Boardwalk EmpireTV Series | Terence Winter By Adrienne McIlvaine
A violent and complex examination of the pawns and players of Prohibition-era Atlantic City.
Set in corruption-riddled Atlantic City during the early 1920s, HBO's Boardwalk Empire is an ambitious and intoxicating examination of the short-lived U.S. experiment with Prohibition. The series, whose excellent ensemble cast is anchored by Steve Buscemi, focuses on the desperate housewives, sociopathic mobsters, and conflicted politicians groping their way through a brave new world of organized crime and outdated loyalties. The series—executive produced by Martin Scorsese, who also directed the pilot—continues HBO's commitment to high production values, with an incredible, full-scale boardwalk reproduction and gorgeous period-specific attire. As Nucky Thompson, Atlantic City's politically savvy ruler, Buscemi's deeply lined features telegraph his weariness and confusion at the loss of his long-wielded power to ruthless and unpredictable gangs. Michael Pitt, the psychologically damaged WWI veteran Jimmy Darmody, contrasts his boyish good looks with the atrocities he feels destined to commit, while the machinations undertaken by Kelly Macdonald's unexpectedly shrewd housewife Margaret Schroeder embody a powerful female perspective. The racial and ethnic tensions governing the criminal class are a poignant reminder of the illusion of tolerance, and the inclusion of real-life gangsters like Lucky Luciano and Al Capone adds a historical element that foreshadows the years of violence to come. The intensity of the superb writing makes for memorable characters, intricate storylines, and a compelling series.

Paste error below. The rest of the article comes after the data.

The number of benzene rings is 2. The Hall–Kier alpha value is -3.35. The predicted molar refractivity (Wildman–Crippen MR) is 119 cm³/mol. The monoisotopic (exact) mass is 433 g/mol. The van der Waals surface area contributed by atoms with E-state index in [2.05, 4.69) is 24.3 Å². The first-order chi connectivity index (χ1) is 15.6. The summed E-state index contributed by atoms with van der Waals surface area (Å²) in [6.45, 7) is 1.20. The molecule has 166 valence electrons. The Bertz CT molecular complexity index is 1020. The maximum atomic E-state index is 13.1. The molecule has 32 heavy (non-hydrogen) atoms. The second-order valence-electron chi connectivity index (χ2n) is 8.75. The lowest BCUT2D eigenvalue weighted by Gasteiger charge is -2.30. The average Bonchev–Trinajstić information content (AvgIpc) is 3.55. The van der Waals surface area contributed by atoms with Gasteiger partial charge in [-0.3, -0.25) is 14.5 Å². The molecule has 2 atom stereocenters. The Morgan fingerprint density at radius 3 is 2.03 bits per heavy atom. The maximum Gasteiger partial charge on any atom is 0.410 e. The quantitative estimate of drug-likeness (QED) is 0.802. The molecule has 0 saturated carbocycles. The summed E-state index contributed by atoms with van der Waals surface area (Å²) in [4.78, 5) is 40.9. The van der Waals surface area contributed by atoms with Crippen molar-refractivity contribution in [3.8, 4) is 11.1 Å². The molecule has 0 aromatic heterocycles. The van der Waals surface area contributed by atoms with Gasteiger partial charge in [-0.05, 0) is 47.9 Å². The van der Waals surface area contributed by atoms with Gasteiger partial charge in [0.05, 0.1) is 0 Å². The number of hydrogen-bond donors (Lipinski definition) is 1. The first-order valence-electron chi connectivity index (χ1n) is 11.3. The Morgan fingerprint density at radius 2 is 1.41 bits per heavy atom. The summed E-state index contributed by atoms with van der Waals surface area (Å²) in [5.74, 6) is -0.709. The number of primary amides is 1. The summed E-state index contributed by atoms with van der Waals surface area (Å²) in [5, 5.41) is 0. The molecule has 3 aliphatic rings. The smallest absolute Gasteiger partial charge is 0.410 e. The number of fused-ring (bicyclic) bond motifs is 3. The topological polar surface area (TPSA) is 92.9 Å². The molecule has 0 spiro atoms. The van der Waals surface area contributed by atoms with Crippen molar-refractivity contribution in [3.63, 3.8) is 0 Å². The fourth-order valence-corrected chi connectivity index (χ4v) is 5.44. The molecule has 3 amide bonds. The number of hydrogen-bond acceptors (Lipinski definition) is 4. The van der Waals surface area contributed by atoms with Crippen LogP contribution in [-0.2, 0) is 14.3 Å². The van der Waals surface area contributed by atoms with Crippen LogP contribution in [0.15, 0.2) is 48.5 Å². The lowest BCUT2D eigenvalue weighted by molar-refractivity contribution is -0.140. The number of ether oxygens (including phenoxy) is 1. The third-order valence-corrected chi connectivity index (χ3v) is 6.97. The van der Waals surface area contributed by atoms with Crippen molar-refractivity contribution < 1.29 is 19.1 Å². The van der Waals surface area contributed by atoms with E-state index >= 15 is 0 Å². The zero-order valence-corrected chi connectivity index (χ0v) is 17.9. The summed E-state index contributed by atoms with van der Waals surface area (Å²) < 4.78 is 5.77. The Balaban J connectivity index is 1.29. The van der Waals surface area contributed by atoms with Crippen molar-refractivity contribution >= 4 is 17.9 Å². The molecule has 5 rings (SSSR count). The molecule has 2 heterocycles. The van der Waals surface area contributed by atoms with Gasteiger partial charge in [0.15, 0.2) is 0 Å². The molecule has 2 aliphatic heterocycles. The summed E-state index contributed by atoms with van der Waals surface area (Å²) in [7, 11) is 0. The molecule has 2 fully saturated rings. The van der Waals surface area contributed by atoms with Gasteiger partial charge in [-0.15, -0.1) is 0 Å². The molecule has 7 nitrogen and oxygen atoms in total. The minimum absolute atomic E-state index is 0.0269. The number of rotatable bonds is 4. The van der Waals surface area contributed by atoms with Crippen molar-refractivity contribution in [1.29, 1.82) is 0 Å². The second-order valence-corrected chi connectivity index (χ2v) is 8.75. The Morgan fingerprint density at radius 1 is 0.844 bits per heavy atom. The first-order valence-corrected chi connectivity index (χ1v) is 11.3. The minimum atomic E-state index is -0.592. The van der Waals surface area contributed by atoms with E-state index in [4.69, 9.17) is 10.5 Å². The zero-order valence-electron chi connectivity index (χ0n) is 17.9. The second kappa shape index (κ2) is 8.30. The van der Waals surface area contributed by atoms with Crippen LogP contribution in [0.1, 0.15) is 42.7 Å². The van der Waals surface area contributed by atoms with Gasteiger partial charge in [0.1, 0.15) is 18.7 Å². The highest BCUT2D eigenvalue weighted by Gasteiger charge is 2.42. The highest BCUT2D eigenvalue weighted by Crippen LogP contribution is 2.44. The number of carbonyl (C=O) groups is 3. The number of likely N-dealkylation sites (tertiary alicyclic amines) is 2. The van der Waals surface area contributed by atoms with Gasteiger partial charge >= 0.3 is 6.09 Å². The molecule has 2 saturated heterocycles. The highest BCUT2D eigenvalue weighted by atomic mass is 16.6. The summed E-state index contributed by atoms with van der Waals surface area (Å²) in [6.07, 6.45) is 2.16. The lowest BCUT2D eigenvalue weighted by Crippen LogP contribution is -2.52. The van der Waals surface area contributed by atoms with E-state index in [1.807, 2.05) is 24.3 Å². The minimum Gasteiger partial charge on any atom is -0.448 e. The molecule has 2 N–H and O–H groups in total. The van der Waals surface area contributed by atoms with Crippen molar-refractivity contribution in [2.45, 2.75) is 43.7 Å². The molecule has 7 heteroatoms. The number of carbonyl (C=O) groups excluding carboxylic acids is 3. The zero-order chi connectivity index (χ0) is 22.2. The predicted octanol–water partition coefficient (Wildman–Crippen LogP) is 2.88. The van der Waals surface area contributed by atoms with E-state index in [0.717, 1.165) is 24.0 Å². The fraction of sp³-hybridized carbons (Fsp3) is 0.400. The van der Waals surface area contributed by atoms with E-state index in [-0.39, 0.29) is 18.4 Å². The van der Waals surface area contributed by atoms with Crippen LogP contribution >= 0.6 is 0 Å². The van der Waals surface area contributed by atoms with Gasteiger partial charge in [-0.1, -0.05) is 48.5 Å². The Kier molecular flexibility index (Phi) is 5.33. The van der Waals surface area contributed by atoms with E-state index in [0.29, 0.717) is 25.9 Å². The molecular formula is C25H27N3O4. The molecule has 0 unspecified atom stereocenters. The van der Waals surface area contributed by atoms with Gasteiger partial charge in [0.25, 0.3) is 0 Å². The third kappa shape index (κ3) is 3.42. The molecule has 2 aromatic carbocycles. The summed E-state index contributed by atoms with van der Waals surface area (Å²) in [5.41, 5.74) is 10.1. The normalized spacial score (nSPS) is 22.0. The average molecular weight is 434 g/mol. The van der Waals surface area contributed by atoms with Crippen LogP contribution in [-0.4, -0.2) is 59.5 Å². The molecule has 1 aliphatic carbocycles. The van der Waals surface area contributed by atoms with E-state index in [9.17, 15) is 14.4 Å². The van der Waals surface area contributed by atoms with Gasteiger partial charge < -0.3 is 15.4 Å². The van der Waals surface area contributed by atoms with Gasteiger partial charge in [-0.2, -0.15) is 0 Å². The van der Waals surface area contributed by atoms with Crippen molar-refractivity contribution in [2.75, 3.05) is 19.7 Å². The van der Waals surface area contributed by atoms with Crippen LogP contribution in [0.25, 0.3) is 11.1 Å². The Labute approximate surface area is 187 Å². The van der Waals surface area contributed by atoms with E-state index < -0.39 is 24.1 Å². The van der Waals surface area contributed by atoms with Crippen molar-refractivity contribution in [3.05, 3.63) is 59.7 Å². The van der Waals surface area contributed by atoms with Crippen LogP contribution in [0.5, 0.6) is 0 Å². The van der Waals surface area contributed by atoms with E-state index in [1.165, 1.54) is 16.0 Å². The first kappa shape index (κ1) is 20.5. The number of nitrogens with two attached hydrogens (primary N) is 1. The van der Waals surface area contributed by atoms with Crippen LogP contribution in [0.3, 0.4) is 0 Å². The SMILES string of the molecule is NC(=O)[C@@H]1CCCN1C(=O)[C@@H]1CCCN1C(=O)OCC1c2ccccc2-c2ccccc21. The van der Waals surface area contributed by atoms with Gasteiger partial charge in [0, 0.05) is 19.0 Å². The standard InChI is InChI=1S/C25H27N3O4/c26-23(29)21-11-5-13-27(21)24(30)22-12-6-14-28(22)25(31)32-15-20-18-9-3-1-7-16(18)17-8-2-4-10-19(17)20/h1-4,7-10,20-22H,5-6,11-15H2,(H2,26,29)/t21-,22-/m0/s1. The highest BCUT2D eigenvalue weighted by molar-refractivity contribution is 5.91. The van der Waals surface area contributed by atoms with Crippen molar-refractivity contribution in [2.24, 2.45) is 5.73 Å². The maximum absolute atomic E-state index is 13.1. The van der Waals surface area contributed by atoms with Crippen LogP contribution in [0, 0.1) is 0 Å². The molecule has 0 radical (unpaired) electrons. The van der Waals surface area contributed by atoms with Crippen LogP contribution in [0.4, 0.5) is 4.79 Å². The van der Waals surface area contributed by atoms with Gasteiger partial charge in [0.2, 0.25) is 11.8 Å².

|Boardwalk Empire Trailer|